About #infofails post series:
I have a lot of beta graphics versions that never goes public. I do two or three versions of a graphic, sometimes just a concept as part of the creation process to get a better solution. Where all that material goes? well, ends-up in #infofails, a collection of my work fails.
This time I’ll like to share a little bit of the backstage of the plastic bottles project published a few days ago. If you haven’t seen it yet, Have a look here: https://tmsnrt.rs/2PDRvhd
The opening of this project is a short video of plastic bottles covering a garbage truck and a standing guy. To get that piece I did a few testing versions, all together neede almost 400 hours of rendering including the final piece.
Just to keep a sense of scale I did also a few graphics for my self to be sure that all the calculations were correct and also to get a sense of what I was doing. But after talking with some experts and friends the numbers needed to be adjusted.
One of the thing that helps me a lot was a plug-in for Cinema 4D from Cesar Vonoc. I was chatting with my bosses about how difficult it was to calculate the volume of organic objects in C4D, for the next day they had found this tool that literally gives me the chance to make organic shapes and keep the accuracy needed too. Thanks Matthew and Simon.
Here some ugly early testing drooping bottles and making piles:
Technical part for nerds
My first idea on Cinema 4D was to use an object cloner to create 1 million of copies of my original bottle, then adding dynamics to them let them fall in a cascade, testing with a few objects was ok, but then I wasn’t able to load more than half-million before the computer crashes so for big fail…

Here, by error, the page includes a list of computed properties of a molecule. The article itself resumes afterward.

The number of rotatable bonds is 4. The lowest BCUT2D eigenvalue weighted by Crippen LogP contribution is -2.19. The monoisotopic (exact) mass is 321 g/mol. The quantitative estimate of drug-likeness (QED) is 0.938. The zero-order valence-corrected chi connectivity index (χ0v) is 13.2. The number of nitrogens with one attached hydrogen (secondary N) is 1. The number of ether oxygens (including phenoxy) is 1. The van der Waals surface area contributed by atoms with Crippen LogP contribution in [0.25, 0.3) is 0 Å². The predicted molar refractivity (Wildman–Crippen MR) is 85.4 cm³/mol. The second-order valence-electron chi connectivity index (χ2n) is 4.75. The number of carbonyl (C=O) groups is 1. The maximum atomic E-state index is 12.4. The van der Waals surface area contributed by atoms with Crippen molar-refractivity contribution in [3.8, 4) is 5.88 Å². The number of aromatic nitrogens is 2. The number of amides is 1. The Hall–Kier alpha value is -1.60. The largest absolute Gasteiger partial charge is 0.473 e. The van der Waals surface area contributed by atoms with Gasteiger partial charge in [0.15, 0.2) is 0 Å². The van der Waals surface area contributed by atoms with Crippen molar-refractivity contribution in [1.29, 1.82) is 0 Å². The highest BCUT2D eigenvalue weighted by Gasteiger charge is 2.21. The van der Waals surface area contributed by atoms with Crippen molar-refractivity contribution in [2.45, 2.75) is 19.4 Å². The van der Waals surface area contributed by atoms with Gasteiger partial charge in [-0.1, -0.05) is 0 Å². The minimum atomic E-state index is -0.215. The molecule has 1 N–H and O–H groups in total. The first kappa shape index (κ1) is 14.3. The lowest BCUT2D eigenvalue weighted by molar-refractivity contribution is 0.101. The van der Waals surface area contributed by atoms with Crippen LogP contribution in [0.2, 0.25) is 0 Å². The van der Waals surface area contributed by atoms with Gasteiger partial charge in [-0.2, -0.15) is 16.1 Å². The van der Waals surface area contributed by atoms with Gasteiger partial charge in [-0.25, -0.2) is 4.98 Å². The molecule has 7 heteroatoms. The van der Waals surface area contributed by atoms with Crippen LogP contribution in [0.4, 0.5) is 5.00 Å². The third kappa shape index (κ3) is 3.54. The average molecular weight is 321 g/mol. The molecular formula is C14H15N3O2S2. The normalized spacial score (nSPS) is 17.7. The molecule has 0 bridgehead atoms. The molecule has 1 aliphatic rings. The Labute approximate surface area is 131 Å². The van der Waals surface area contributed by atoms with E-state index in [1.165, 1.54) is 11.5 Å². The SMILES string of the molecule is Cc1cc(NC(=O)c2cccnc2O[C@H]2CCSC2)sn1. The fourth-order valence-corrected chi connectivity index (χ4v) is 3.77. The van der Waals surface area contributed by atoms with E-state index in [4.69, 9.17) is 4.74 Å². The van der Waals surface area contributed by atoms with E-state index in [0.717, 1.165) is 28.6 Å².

Even using a very simple geometry for the bottles, my laptop wasn’t powerful enough to manage my crazy request, after I removed the fancy texture of each bottle it moved a little better, but not enough to reach 1 million of copies.
I solved the issue using a particle emitter for the 1 million objects during a little more than a minute, using a basic material to add textures and effects in after effects later, even with all these adjustments to the process the render took over one week to be completed. Lucky me my laptop is still alive!
Them some pile shapes and concepts of how it will look at the end. I was adjusting the behavior of the particles, some adjustments in the textures, lights, camera position… many aspects to present a nicer view of this to the readers
While the production continued, I did a second version of the website controlling the zoom of a giant render by scrolling the camera passing from the smaller pile of 1 second to the final visualization of 10 years. But the images were too big and the quality not good enough.
I have to say that this time I did around 22 versions of every single graphic, looking for the right elements, proportions… Every time I had a new version, we had a chat at the team to point out things that could be improved. Some just change shape, but others like the NYC model also change concepts.
I did also an attempt to make all of the pieces in the same “3D look”, but at the time I was doing the information more confusing, finally, we just drop the idea and stay stuck to the original Sankey chart show what happened with the plastic created over the last 65 years
This was an extremely interesting project, I experimented a lot with different things but maybe the time to verify each of the countless versions and polish the results really made the difference at the end. Thanks to my bosses Simon Scarr and Mathew Weber and my colleagues Manas Sharma and Alex Richardson who also contributed a lot to launch this project in good shape.
If you want to see the finished project and some other graphics, here is the link to the special feature on Reuters:
Or have a look to #infofails Chapter one: